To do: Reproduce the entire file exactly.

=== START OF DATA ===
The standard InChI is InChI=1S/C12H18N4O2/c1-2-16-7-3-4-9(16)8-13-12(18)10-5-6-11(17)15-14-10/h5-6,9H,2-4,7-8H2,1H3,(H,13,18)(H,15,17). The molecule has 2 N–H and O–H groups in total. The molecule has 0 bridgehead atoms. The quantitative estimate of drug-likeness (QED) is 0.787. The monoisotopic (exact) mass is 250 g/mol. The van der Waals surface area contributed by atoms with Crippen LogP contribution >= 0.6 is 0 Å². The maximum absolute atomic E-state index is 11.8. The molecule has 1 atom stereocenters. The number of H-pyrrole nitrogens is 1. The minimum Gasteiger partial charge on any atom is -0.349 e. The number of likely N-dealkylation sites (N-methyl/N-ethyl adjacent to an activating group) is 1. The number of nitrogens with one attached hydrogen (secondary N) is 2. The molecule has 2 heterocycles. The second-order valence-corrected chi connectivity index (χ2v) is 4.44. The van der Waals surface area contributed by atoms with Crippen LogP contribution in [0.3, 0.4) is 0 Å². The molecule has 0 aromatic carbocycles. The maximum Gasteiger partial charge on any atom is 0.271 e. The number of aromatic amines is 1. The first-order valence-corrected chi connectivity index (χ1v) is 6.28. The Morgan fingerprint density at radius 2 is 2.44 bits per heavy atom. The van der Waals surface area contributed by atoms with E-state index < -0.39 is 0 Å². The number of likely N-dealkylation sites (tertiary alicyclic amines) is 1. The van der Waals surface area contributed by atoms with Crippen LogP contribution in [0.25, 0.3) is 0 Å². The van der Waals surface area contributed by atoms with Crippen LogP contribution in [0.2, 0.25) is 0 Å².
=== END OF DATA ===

The standard InChI is InChI=1S/C12H18N4O2/c1-2-16-7-3-4-9(16)8-13-12(18)10-5-6-11(17)15-14-10/h5-6,9H,2-4,7-8H2,1H3,(H,13,18)(H,15,17). The molecule has 2 N–H and O–H groups in total. The molecule has 0 bridgehead atoms. The quantitative estimate of drug-likeness (QED) is 0.787. The monoisotopic (exact) mass is 250 g/mol. The van der Waals surface area contributed by atoms with Crippen LogP contribution >= 0.6 is 0 Å². The maximum absolute atomic E-state index is 11.8. The molecule has 1 atom stereocenters. The number of H-pyrrole nitrogens is 1. The minimum Gasteiger partial charge on any atom is -0.349 e. The number of likely N-dealkylation sites (N-methyl/N-ethyl adjacent to an activating group) is 1. The number of nitrogens with one attached hydrogen (secondary N) is 2. The molecule has 2 heterocycles. The second-order valence-corrected chi connectivity index (χ2v) is 4.44. The van der Waals surface area contributed by atoms with Crippen LogP contribution in [0.3, 0.4) is 0 Å². The molecule has 0 aromatic carbocycles. The maximum Gasteiger partial charge on any atom is 0.271 e. The number of aromatic amines is 1. The first-order valence-corrected chi connectivity index (χ1v) is 6.28. The Morgan fingerprint density at radius 2 is 2.44 bits per heavy atom. The van der Waals surface area contributed by atoms with E-state index < -0.39 is 0 Å². The number of likely N-dealkylation sites (tertiary alicyclic amines) is 1. The van der Waals surface area contributed by atoms with Crippen LogP contribution in [0.25, 0.3) is 0 Å². The van der Waals surface area contributed by atoms with Crippen LogP contribution in [0.2, 0.25) is 0 Å².